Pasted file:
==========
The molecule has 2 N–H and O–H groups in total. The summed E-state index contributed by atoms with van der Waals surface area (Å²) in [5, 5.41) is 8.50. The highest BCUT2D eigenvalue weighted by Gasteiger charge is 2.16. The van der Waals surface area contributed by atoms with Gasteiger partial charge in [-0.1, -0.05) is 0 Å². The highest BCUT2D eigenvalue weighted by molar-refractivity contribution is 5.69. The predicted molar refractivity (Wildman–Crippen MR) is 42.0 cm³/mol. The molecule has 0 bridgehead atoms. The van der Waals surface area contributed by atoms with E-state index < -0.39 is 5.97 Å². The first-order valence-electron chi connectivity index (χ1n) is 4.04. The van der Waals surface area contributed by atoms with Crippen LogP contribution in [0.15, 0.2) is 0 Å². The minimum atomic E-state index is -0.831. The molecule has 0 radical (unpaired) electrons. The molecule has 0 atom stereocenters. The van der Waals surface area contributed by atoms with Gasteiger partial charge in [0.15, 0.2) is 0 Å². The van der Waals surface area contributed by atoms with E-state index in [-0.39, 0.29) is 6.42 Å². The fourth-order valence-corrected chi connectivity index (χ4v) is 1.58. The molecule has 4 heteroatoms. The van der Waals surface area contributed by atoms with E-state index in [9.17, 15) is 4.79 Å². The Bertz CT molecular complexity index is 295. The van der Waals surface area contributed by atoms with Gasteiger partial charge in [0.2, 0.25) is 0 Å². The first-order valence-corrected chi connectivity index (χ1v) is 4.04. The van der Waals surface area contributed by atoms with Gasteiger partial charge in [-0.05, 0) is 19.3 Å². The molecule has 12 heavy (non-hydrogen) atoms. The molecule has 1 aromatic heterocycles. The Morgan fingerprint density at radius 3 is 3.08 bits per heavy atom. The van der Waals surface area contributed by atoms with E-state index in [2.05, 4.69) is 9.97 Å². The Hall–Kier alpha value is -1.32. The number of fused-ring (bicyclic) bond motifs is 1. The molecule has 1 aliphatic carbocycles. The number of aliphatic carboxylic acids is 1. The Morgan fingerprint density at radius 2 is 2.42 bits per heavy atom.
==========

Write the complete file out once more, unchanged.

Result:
The molecule has 2 N–H and O–H groups in total. The summed E-state index contributed by atoms with van der Waals surface area (Å²) in [5, 5.41) is 8.50. The highest BCUT2D eigenvalue weighted by Gasteiger charge is 2.16. The van der Waals surface area contributed by atoms with Gasteiger partial charge in [-0.1, -0.05) is 0 Å². The highest BCUT2D eigenvalue weighted by molar-refractivity contribution is 5.69. The predicted molar refractivity (Wildman–Crippen MR) is 42.0 cm³/mol. The molecule has 0 bridgehead atoms. The van der Waals surface area contributed by atoms with E-state index < -0.39 is 5.97 Å². The first-order valence-electron chi connectivity index (χ1n) is 4.04. The van der Waals surface area contributed by atoms with Crippen LogP contribution in [0.15, 0.2) is 0 Å². The minimum atomic E-state index is -0.831. The molecule has 0 radical (unpaired) electrons. The molecule has 0 atom stereocenters. The van der Waals surface area contributed by atoms with Gasteiger partial charge in [0.15, 0.2) is 0 Å². The van der Waals surface area contributed by atoms with E-state index in [-0.39, 0.29) is 6.42 Å². The fourth-order valence-corrected chi connectivity index (χ4v) is 1.58. The molecule has 4 heteroatoms. The van der Waals surface area contributed by atoms with E-state index in [9.17, 15) is 4.79 Å². The Bertz CT molecular complexity index is 295. The van der Waals surface area contributed by atoms with Gasteiger partial charge in [0.2, 0.25) is 0 Å². The first-order valence-corrected chi connectivity index (χ1v) is 4.04. The van der Waals surface area contributed by atoms with Gasteiger partial charge in [-0.05, 0) is 19.3 Å². The molecule has 12 heavy (non-hydrogen) atoms. The molecule has 1 aromatic heterocycles. The Morgan fingerprint density at radius 3 is 3.08 bits per heavy atom. The van der Waals surface area contributed by atoms with E-state index in [2.05, 4.69) is 9.97 Å². The Hall–Kier alpha value is -1.32. The number of fused-ring (bicyclic) bond motifs is 1. The molecule has 1 aliphatic carbocycles. The number of aliphatic carboxylic acids is 1. The Morgan fingerprint density at radius 2 is 2.42 bits per heavy atom.